Cuil launched its search engine this week, claiming that it indexes more web pages than Google, Yahoo etc (120 billion pages) and can also do this faster and cheaper.
Cuil (pronounced ‘cool’) was developed by Stanford professor Tom Costello and his wife Anna Patterson, a former Google search architect. The staff at the search engine also includes Russell Power and Louis Monier, who both worked at Google before joining Cuil.
The new search engine claims to do better than current search techniques which focus on links and traffic patterns, and will instead analyse the content of each web page to give more relevant search results.
According to co-founder Tom Costello: “Our significant breakthroughs in search technology have enabled us to index much more of the Internet, placing nearly the entire Web at the fingertips of every user.”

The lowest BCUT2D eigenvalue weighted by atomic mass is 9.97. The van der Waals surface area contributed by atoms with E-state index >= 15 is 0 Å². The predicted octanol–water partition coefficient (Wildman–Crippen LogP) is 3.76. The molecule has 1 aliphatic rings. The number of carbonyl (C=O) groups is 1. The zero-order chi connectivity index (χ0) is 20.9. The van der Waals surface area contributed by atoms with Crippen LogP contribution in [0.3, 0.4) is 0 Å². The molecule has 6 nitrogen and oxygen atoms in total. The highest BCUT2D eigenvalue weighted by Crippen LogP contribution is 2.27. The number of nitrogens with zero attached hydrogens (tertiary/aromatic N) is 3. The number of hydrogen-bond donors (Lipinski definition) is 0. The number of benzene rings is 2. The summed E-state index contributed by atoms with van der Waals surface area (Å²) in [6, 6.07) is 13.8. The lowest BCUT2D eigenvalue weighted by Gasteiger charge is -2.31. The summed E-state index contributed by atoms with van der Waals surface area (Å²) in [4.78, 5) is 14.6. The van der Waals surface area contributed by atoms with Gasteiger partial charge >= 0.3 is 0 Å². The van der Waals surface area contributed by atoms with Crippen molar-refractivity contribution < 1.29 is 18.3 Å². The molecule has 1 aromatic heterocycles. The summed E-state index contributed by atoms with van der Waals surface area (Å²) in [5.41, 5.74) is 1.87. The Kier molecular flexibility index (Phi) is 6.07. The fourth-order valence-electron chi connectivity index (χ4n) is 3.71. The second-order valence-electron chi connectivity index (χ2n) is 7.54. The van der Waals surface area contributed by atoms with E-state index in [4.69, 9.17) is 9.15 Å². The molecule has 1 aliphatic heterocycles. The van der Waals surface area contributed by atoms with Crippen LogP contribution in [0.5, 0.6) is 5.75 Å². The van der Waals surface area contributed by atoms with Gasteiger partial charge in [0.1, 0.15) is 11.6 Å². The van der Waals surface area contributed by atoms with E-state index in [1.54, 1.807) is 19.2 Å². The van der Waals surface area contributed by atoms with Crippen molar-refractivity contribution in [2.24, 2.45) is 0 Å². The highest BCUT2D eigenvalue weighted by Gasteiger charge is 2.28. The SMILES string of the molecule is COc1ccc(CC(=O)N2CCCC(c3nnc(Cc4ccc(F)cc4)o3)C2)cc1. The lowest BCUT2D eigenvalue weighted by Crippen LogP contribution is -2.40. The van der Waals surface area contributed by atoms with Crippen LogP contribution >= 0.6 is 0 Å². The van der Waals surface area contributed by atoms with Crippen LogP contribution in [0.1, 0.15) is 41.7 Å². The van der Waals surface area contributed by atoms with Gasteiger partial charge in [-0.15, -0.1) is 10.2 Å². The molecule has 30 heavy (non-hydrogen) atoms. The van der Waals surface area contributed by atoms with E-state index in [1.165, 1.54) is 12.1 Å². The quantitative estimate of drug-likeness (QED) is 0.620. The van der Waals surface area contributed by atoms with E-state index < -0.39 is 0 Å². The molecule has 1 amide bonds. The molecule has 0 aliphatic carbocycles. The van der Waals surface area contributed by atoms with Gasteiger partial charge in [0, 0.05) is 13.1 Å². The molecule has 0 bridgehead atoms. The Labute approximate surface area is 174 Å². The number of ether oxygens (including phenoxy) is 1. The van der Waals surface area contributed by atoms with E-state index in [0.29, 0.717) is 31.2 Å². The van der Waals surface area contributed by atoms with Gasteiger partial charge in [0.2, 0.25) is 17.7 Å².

There are no ads on the search engine at the moment, but Cuil eventually plans to make money by placing ads alongside its search results.
Given the claims about the size of its index and the relevance of its results, reaction to the new search engine has been underwhelming, with many bloggers running tests on Cuil, and finding that Google still beats it for the quality of its results.
According to TechCrunch: “A search for Dog returns 280 million results on Cuil and 498 million on Google. Judging relevance of results is subjective, but Google returns Wikipedia as the first result, then dog.com. Cuil returns Dog.com, Wikipedia isn’t listed on the first page of results. Both are meaningful results, but Google is better.”